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Powerhouse: Building-Integrated PV for Asphalt-Shingle Roofs

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Shingle.jpg

Dow Powerhouse shingles are installed like regular asphalt shingles, making them easy for roofers to handle and eliminating the need to have an electrician on the roof.

Photo: Dow Solar

By Paula Melton

The long-anticipated rollout of Dow Solar’s Powerhouse photovoltaic (PV) shingles has finally begun, with a handful of pilot installations in Michigan and an agreement with Colorado homebuilder D.R. Horton, which will install the systems on new homes in a Denver suburb.

The Powerhouse shingle is designed to be installed by roofers and integrate seamlessly into a typical asphalt-shingle roof. For the foreseeable future, the systems will be available only through handpicked homebuilders and authorized dealers—primarily roofing companies.

Domestically manufactured thin-film

The shingles incorporate copper indium gallium selenide (CIGS) thin-film cells with 12% conversion efficiency made by Arizona-based Global Solar and are manufactured at a Dow Solar plant in Midland, Michigan.

Kate Nigro, global communications and brand leader at Dow Solar, declined to comment on the long-term competitiveness of thin-film solar products given the plummeting cost of more efficient crystalline PV panels imported from China—a situation that has been putting U.S. factories out of business. However, Dow is not marketing the shingles as a low-cost alternative to crystalline; the major selling points are aesthetics and ease of installation.

Capacity and aesthetics

Because the shingles integrate with the rest of the roof, each array is customized based on the home’s orientation and roof style. Nigro claims that wattage per square foot is “not a metric that’s relevant to a roofing solution,” but she said a typical new home could readily support up to 5 kW of capacity. The company also declined to provide performance ratings for the shingles, claiming that testing conditions don’t reflect the benefits of thin-film, such as the ability to perform well in lower light.

Dow anticipates that homeowners’ associations will accept the shingles more readily than they accept roof-mounted crystalline panels. According to Melissa Wahl, co-owner of Cobblestone Homes, which has piloted the Powerhouse technology on two net-zero-energy demonstration projects in Michigan, about half of the people who come to tour the pilot homes need to have the shingles pointed out to them. “If they didn’t pick up on that right at the get-go, we’ve done something well,” Wahl said. “Some people do notice them because there is a sheen.”

One trade on the roof

VisionZero.jpg

The "Vision Zero" pilot home in Midland, Michigan, has a Powerhouse PV array on the roof. According to the builder, visitors to the pilot projects often don't even notice the solar shingles.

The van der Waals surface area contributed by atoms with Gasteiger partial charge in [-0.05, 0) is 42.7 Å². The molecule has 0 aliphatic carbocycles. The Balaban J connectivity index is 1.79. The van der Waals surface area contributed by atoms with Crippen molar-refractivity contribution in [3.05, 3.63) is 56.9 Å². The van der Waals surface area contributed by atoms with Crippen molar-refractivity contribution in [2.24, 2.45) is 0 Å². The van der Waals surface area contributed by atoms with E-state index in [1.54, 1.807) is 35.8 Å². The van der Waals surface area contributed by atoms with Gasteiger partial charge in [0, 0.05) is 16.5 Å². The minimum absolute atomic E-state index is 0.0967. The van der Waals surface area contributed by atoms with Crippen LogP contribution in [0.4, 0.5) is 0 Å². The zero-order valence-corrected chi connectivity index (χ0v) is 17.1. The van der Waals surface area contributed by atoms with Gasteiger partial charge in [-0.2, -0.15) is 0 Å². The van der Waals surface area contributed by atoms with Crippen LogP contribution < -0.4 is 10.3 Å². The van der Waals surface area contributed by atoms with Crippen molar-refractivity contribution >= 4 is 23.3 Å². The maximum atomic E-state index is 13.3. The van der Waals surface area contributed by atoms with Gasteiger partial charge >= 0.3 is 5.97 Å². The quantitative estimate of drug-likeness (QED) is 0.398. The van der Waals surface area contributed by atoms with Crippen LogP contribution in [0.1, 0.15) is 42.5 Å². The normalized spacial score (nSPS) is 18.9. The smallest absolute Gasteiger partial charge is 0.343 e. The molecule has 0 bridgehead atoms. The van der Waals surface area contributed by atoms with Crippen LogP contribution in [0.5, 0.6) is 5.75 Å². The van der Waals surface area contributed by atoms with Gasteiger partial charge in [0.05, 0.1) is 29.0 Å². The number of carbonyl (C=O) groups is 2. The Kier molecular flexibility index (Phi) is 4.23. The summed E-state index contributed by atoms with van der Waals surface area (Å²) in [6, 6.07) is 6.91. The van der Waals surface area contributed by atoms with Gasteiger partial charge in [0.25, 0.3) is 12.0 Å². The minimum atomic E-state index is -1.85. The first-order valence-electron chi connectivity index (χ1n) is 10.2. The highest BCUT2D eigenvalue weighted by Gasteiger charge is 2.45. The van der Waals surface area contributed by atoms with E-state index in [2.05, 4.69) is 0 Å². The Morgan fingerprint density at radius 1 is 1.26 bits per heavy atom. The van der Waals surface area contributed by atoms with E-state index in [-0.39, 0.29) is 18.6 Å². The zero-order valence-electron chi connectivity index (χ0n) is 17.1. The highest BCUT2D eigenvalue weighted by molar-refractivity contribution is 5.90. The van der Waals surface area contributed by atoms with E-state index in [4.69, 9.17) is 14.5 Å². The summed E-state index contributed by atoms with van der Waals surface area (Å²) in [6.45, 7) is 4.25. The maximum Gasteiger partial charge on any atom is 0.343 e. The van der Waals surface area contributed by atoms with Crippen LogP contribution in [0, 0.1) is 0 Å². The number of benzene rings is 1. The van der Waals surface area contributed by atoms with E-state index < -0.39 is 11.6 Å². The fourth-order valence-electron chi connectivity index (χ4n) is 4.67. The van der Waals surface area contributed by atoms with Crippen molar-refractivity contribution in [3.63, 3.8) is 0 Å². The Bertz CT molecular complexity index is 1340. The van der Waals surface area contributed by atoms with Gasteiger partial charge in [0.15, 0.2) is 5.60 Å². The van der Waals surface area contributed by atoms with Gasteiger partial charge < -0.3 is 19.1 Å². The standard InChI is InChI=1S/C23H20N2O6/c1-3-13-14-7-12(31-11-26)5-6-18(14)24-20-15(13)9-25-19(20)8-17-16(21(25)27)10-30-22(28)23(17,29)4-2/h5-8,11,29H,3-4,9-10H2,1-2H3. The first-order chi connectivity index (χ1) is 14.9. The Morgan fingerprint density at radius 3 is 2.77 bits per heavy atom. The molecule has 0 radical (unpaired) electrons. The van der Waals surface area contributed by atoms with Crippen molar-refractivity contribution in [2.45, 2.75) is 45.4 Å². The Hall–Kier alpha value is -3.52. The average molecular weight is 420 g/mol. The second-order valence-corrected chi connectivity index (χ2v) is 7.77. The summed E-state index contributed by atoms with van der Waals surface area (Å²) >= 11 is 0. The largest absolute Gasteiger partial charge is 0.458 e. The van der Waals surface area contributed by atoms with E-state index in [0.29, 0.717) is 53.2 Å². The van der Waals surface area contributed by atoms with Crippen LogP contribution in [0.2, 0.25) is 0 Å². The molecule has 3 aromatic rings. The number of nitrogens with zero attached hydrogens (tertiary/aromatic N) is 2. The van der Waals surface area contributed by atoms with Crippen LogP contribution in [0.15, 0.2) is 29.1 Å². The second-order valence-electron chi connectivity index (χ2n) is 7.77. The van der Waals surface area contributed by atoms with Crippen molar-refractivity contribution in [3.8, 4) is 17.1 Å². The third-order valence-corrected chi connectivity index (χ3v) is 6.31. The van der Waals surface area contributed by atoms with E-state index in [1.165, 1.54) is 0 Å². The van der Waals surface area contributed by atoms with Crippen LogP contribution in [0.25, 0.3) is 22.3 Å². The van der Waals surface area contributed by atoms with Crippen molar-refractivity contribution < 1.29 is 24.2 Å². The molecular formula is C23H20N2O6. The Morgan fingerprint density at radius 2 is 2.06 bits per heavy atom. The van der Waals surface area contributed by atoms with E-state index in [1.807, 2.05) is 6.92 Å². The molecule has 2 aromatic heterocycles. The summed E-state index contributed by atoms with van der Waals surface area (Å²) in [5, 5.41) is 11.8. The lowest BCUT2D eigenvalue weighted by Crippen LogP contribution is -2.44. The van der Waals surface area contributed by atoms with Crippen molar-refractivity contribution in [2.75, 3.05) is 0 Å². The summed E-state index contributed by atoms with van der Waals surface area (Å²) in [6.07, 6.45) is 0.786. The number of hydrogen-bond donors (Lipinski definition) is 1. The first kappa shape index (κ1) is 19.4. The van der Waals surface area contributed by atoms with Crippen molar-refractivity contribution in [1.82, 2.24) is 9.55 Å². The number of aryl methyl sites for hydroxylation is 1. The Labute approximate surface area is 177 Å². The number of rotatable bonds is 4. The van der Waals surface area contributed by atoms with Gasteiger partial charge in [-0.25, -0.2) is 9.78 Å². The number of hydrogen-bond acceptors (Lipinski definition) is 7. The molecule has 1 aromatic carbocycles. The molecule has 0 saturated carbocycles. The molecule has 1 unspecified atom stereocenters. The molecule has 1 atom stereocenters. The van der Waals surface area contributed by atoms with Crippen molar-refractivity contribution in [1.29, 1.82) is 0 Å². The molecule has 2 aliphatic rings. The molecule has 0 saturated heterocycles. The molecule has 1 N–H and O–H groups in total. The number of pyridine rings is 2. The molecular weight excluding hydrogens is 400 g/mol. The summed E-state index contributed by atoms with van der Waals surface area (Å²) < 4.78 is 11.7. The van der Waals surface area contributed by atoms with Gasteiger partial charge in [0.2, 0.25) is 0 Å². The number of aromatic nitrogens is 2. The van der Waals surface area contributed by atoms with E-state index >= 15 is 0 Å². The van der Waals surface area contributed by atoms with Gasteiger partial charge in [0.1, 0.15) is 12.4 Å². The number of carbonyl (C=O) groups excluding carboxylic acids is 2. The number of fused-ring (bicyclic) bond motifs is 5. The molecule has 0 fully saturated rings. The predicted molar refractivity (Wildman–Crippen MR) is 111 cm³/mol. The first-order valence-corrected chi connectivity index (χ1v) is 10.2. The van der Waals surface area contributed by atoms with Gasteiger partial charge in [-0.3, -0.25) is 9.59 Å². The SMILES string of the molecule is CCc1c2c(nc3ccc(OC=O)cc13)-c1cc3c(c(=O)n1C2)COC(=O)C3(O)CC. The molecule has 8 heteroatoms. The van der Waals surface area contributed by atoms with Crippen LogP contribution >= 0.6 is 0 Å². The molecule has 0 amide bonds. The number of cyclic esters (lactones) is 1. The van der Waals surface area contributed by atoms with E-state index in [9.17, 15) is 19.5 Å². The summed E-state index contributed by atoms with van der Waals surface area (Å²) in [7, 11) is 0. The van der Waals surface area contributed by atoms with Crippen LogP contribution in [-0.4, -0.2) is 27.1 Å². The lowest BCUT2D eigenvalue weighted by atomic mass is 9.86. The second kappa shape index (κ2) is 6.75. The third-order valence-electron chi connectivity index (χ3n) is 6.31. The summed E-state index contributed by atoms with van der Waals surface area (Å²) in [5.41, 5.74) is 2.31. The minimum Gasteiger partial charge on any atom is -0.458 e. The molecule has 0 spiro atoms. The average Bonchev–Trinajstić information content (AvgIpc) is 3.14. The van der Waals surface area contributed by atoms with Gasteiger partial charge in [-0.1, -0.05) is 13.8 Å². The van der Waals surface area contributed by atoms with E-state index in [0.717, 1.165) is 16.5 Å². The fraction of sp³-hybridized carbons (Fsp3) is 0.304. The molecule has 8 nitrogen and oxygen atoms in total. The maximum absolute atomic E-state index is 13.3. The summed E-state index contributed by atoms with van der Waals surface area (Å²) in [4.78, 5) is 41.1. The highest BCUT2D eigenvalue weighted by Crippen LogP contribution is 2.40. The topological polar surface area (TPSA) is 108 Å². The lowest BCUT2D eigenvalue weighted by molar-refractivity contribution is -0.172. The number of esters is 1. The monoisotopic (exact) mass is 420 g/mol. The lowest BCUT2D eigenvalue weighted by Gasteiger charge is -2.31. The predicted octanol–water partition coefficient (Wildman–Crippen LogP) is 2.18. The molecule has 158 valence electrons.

Photo: Dow Solar

“We’re very excited about our installation process,” said Nigro. “It’s the same type of work as installing an asphalt roof.” The company offers a training program to explain how to read the customized layout diagram and how to plug together and nail the solar shingles. The electrician does not need to be present during the installation and never has to go on the roof at all, which “simplifies the entire process,” she explained. Online videos of Powerhouse installations show the roofers casually walking on the installed shingles, and the company says the product can withstand rain, wind, and hail.

“The simplicity of installation is just amazing,” said Wahl. She added that because the shingles are part of the roof rather than an addition to it, transitions between a typical roof-mounted PV system and the roof itself are eliminated; the array “provides its own flashing.” The shingles in one row are plugged together to make a “string,” and then the wires at the end of the row are dropped into the attic through a small hole that is completely covered by a shingle, she explained. The electrician comes later to install the junction box indoors. “Durability-wise, we feel very comfortable with the product,” she added.

There are some quirks with installation, the most obvious one being that nail guns cannot be used for the Powerhouse shingles (they can still be used for the asphalt shingles surrounding the PV array). Instead they are hand-hammered through holes clearly marked “nail here” in both English and French. Wahl told EBN that the extra time needed for installation was negligible.

Cost and service life

According to Nigro, a Powerhouse array adds $10,000–$15,000 to the installed cost of a typical asphalt-shingle roof, after incentives. The company is carefully choosing markets, aiming for areas where payback time will be five to twelve years. Powerhouse shingles come with a 20-year warranty that reflects their expected service life. Asphalt shingles can be replaced without removing the array.

For more information:

Dow Solar

www.dowsolar.com

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November 29, 2011